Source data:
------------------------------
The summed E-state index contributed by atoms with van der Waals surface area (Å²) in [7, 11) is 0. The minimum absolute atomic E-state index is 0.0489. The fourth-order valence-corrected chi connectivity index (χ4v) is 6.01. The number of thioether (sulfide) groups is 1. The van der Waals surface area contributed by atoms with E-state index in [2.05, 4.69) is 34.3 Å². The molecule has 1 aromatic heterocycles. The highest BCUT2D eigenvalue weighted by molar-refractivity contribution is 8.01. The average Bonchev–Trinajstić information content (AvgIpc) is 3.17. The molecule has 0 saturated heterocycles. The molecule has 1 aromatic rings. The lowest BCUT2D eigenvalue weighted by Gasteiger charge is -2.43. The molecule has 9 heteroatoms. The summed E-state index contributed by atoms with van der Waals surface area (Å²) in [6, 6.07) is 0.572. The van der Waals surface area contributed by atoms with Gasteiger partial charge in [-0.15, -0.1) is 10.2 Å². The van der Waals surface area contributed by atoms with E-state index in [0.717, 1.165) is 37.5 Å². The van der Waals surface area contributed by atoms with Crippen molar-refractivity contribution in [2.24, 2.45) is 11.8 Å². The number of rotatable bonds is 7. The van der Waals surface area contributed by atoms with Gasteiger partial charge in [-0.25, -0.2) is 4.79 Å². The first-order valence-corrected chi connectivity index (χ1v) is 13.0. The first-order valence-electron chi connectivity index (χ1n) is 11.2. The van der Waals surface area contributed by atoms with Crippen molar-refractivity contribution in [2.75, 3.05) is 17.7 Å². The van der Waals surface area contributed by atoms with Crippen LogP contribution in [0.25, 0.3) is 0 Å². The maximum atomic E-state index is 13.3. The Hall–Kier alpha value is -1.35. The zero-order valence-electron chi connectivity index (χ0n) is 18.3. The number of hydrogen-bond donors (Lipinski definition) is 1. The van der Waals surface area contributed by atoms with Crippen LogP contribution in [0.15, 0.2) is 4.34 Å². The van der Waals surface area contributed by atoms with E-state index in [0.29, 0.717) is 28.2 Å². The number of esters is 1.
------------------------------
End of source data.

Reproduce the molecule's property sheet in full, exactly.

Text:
The summed E-state index contributed by atoms with van der Waals surface area (Å²) in [7, 11) is 0. The minimum absolute atomic E-state index is 0.0489. The fourth-order valence-corrected chi connectivity index (χ4v) is 6.01. The number of thioether (sulfide) groups is 1. The van der Waals surface area contributed by atoms with E-state index in [2.05, 4.69) is 34.3 Å². The molecule has 1 aromatic heterocycles. The highest BCUT2D eigenvalue weighted by molar-refractivity contribution is 8.01. The average Bonchev–Trinajstić information content (AvgIpc) is 3.17. The molecule has 0 saturated heterocycles. The molecule has 1 aromatic rings. The lowest BCUT2D eigenvalue weighted by Gasteiger charge is -2.43. The molecule has 9 heteroatoms. The summed E-state index contributed by atoms with van der Waals surface area (Å²) in [6, 6.07) is 0.572. The van der Waals surface area contributed by atoms with Gasteiger partial charge in [-0.15, -0.1) is 10.2 Å². The van der Waals surface area contributed by atoms with E-state index in [0.717, 1.165) is 37.5 Å². The van der Waals surface area contributed by atoms with Crippen molar-refractivity contribution in [2.24, 2.45) is 11.8 Å². The number of rotatable bonds is 7. The van der Waals surface area contributed by atoms with Gasteiger partial charge in [-0.25, -0.2) is 4.79 Å². The first-order valence-corrected chi connectivity index (χ1v) is 13.0. The first-order valence-electron chi connectivity index (χ1n) is 11.2. The van der Waals surface area contributed by atoms with Crippen molar-refractivity contribution in [2.75, 3.05) is 17.7 Å². The van der Waals surface area contributed by atoms with Crippen LogP contribution in [0.25, 0.3) is 0 Å². The maximum atomic E-state index is 13.3. The Hall–Kier alpha value is -1.35. The zero-order valence-electron chi connectivity index (χ0n) is 18.3. The number of hydrogen-bond donors (Lipinski definition) is 1. The van der Waals surface area contributed by atoms with Crippen LogP contribution in [0.15, 0.2) is 4.34 Å². The van der Waals surface area contributed by atoms with E-state index in [0.29, 0.717) is 28.2 Å². The number of esters is 1.